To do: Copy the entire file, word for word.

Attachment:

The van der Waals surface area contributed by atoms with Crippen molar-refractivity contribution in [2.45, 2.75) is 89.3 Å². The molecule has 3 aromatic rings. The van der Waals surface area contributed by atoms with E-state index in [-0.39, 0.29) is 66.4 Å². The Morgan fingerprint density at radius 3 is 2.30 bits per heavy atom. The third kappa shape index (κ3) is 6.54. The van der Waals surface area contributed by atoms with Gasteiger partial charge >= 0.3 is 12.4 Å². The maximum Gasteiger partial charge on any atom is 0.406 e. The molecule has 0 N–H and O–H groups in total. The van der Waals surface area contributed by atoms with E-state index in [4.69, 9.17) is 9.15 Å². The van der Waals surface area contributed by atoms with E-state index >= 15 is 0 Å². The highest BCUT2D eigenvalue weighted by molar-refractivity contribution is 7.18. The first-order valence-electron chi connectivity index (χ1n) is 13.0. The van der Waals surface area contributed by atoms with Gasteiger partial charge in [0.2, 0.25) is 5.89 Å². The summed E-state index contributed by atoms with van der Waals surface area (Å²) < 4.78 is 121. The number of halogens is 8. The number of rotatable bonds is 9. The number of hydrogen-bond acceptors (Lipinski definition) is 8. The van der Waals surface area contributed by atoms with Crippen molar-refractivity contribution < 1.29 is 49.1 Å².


The van der Waals surface area contributed by atoms with Crippen molar-refractivity contribution in [2.45, 2.75) is 89.3 Å². The molecule has 3 aromatic rings. The van der Waals surface area contributed by atoms with E-state index in [-0.39, 0.29) is 66.4 Å². The Morgan fingerprint density at radius 3 is 2.30 bits per heavy atom. The third kappa shape index (κ3) is 6.54. The van der Waals surface area contributed by atoms with Gasteiger partial charge >= 0.3 is 12.4 Å². The maximum Gasteiger partial charge on any atom is 0.406 e. The molecule has 0 N–H and O–H groups in total. The van der Waals surface area contributed by atoms with E-state index in [4.69, 9.17) is 9.15 Å². The van der Waals surface area contributed by atoms with E-state index >= 15 is 0 Å². The highest BCUT2D eigenvalue weighted by molar-refractivity contribution is 7.18. The first-order valence-electron chi connectivity index (χ1n) is 13.0. The van der Waals surface area contributed by atoms with Gasteiger partial charge in [0.2, 0.25) is 5.89 Å². The summed E-state index contributed by atoms with van der Waals surface area (Å²) < 4.78 is 121. The number of halogens is 8. The number of rotatable bonds is 9. The number of hydrogen-bond acceptors (Lipinski definition) is 8. The van der Waals surface area contributed by atoms with Crippen molar-refractivity contribution < 1.29 is 49.1 Å².